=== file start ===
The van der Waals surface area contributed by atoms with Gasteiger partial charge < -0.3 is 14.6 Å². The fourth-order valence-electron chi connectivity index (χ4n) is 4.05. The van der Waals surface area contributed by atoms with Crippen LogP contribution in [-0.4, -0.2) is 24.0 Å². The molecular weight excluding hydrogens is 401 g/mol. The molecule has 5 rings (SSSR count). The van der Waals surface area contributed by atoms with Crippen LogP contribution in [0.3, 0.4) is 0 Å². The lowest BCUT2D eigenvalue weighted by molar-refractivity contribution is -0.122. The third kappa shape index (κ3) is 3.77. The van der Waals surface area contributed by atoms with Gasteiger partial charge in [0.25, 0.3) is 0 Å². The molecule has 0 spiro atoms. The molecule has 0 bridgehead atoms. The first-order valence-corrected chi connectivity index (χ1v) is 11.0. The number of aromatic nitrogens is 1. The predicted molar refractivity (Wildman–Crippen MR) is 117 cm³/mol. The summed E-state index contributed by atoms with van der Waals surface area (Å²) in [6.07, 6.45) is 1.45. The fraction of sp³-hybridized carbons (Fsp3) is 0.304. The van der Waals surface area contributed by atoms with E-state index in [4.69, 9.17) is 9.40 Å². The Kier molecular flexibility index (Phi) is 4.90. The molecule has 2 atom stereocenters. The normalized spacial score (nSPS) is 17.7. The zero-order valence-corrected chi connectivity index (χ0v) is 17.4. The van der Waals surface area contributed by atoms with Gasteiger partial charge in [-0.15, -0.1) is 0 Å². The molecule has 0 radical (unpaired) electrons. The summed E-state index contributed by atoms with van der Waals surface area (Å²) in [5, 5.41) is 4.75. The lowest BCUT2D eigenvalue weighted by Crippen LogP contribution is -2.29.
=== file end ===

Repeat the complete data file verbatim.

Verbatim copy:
The van der Waals surface area contributed by atoms with Gasteiger partial charge < -0.3 is 14.6 Å². The fourth-order valence-electron chi connectivity index (χ4n) is 4.05. The van der Waals surface area contributed by atoms with Crippen LogP contribution in [-0.4, -0.2) is 24.0 Å². The molecular weight excluding hydrogens is 401 g/mol. The molecule has 5 rings (SSSR count). The van der Waals surface area contributed by atoms with Crippen LogP contribution in [0.3, 0.4) is 0 Å². The lowest BCUT2D eigenvalue weighted by molar-refractivity contribution is -0.122. The third kappa shape index (κ3) is 3.77. The van der Waals surface area contributed by atoms with Gasteiger partial charge in [0.25, 0.3) is 0 Å². The molecule has 0 spiro atoms. The molecule has 0 bridgehead atoms. The first-order valence-corrected chi connectivity index (χ1v) is 11.0. The number of aromatic nitrogens is 1. The predicted molar refractivity (Wildman–Crippen MR) is 117 cm³/mol. The summed E-state index contributed by atoms with van der Waals surface area (Å²) in [6.07, 6.45) is 1.45. The fraction of sp³-hybridized carbons (Fsp3) is 0.304. The van der Waals surface area contributed by atoms with E-state index in [4.69, 9.17) is 9.40 Å². The Kier molecular flexibility index (Phi) is 4.90. The molecule has 2 atom stereocenters. The normalized spacial score (nSPS) is 17.7. The zero-order valence-corrected chi connectivity index (χ0v) is 17.4. The van der Waals surface area contributed by atoms with Gasteiger partial charge in [-0.15, -0.1) is 0 Å². The molecule has 0 radical (unpaired) electrons. The summed E-state index contributed by atoms with van der Waals surface area (Å²) in [5, 5.41) is 4.75. The lowest BCUT2D eigenvalue weighted by Crippen LogP contribution is -2.29.